Burglary Attorney Serving Indiana
Burglary, a criminal offense in the state of Indiana, is one of the most commonly occurring crimes in Indianapolis. In fact, over the past year, there were almost 37,000 reported burglary incidents. This means that for every 100,000 residents in Indiana, over 559 residents were victims of burglary. Indiana is currently ranked 19th in the nation for burglary arrests. Despite how common burglary is throughout the state, it is a felony offense that is routinely and harshly prosecuted by the Deputy Prosecutors, making it all the more important to have a seasoned Indianapolis burglary lawyer on your side. If you were arrested for burglary, you may face serious consequences such as a significant term incarceration, an outrageous fine, and a long period of probation.
The Indianapolis criminal defense attorneys at Eskew Law LLC have dedicated their careers to helping Indiana residents fight criminal charges like burglary. Over the years, we have assisted countless clients with understanding the nature of their charges and crafting defense theories tailored to the specific facts and circumstances surrounding their cases. We can work alongside you to evaluate your options and determine the best strategy that matches your goals. To learn more about how Eskew Law LLC can help you with your burglary case, call us today at (317) 974-0177 to schedule an appointment.
According to Section 35-43-2-1 of the Indiana Code, burglary occurs when someone “breaks and enters” into someone else’s building, intending to commit either a felony or theft once inside. Breaking and entering involves using stealthy or forceful means to enter a place you do not have permission to enter. This can be through picking a lock, stealing a key, or breaking a window. However, burglary is more than merely unlawfully entering someone’s property. Burglary requires that you intend to do something illegal inside the property that is either (1) a felony, or (2) theft, which is usually a misdemeanor. Any felony qualifies and it is best to consult a dedicated Indianapolis burglary lawyer if you any questions regarding your particular situation.
If you break and enter into someone’s home without intending to commit a felony or theft therein, you have committed residential entry, which is a separate felony offense punishable by half a year to two-and-a-half years in state prison. If you knowingly or intentionally enter someone else’s property, either by stepping into their building or vehicle or simply walking onto their land, and you do not have permission to be there (and know you don’t have permission), you have committed criminal trespass, which is usually a Class A misdemeanor punishable by up to one year in county jail and up to $5,000 in fines.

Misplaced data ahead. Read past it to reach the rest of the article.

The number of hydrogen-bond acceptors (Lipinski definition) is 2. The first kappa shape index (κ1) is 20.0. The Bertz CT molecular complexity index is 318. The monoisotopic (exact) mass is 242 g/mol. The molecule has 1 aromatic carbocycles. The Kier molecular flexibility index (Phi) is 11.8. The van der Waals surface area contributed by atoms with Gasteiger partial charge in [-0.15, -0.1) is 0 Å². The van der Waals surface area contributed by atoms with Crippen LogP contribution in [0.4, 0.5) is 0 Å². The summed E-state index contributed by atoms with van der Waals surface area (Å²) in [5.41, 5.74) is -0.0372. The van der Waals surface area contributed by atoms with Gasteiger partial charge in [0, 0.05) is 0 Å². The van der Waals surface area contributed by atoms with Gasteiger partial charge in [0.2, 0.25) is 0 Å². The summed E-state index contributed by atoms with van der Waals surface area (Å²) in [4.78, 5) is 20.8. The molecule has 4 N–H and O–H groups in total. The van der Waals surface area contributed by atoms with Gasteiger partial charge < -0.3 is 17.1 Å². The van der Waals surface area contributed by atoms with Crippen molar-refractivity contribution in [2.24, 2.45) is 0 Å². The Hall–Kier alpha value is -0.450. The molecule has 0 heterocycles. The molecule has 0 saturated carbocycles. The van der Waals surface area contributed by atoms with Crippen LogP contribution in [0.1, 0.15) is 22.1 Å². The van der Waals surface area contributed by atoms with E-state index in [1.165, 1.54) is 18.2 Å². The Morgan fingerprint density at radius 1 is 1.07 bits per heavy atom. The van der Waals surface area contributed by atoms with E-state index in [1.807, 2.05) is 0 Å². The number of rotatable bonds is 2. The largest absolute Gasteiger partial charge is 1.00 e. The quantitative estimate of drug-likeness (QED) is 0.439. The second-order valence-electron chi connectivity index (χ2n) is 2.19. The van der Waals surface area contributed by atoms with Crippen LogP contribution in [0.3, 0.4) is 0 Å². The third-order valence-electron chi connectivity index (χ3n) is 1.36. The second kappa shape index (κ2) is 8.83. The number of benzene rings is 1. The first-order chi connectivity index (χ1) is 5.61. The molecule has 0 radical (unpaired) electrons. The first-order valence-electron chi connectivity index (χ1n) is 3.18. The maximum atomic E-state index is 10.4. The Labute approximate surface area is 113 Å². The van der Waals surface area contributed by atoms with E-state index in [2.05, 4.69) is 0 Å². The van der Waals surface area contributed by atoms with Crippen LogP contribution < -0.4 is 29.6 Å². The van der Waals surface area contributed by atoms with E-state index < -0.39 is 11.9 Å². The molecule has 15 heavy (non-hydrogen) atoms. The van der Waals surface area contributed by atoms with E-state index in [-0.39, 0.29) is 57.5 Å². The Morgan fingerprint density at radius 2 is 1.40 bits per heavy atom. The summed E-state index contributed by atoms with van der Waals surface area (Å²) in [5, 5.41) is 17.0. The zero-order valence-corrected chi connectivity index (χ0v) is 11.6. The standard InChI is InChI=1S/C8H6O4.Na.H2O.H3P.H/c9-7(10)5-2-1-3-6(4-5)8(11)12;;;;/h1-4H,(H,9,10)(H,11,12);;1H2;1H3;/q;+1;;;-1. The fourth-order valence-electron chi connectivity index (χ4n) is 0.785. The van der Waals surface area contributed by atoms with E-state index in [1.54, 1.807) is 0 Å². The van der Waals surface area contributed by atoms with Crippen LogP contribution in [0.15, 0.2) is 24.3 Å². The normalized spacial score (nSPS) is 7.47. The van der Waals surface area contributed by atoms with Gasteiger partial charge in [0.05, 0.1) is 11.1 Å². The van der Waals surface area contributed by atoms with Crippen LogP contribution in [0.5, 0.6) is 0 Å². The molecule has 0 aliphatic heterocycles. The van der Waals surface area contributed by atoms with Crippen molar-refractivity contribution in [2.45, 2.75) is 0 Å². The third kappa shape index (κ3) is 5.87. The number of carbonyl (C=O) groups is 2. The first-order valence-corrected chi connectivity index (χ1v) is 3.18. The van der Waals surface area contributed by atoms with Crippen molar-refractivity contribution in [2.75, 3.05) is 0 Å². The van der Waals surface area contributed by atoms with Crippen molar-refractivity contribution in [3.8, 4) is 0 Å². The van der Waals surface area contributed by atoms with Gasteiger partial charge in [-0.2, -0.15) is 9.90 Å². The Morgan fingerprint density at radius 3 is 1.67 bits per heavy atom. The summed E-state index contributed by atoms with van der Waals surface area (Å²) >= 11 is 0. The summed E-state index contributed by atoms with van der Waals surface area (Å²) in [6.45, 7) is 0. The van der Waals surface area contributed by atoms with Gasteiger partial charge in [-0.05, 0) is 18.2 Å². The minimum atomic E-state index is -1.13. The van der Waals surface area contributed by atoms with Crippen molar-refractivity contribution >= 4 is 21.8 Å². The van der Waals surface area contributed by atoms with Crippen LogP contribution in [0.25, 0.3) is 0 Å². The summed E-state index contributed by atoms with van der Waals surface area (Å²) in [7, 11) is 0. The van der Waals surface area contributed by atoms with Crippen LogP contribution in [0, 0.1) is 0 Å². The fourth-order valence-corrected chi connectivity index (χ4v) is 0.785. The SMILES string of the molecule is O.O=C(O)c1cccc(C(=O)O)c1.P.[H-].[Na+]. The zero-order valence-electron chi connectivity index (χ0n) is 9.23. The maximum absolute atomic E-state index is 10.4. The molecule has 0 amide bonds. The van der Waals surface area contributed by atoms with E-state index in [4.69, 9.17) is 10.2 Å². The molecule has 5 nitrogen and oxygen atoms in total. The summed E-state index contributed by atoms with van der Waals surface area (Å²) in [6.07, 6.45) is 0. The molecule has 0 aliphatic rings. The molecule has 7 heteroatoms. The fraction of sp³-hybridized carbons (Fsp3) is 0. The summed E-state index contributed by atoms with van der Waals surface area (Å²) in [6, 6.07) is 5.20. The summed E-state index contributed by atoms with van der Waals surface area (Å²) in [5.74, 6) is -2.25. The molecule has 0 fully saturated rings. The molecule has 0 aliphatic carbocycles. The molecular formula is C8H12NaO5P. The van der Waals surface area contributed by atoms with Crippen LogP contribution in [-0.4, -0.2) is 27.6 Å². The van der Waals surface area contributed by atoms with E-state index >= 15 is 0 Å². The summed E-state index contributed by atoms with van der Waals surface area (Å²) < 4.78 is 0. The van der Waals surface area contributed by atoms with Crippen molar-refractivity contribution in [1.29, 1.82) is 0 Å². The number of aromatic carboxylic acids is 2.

Burglary is a Level 5 felony, punishable by one to six years in state prison. However, burglary can become a Level 4 felony if the building is someone’s dwelling or home, which is punishable by two to twelve years in state prison. Burglary is a Level 3 felony if another person is injured, which is punishable by three to 16 years in state prison. Burglary is a Level 2 felony if either you are armed with a deadly weapon or you cause serious bodily injury to someone. A Level 2 felony is punishable by 10 to 30 years in state prison. If the burglary involves someone’s home and results in serious bodily injury to another, it is a Level 1 felony, which is punishable by 20 to 40 years in state prison. All felonies face up to $10,000 in fines.
A skilled Indianapolis burglary attorney can assist you with negotiating for reduced penalties or defending against the charges.
Contact an Indianapolis Burglary Lawyer for a Free Case Evaluation
Were you arrested for burglary? Consult with Eskew Law LLC today to learn about how we can help you fight your charges. We take this privilege and responsibility seriously for all of our clients throughout Indianapolis and Central Indiana. To schedule an initial consultation, call Eskew Law LLC at (317) 974-0177.
Our criminal defense team also handles other types of cases, including:
- Domestic Violence,
- Probation Violations,
- Traffic Violations,
- Drug Crimes,
- Gun & Firearm Possession,
- Murder Charges,
- Sex Crimes,
- Vehicular Homicide,
- Felony Defense,
- Prescription Drugs,
- Violent Crimes,
- Pointing a Firearm,
- Possession of a Firearm by a Felon,
- Juvenile Delinquency,
- Assault and Battery,
- Criminal Recklessness,
- Child Molestation, and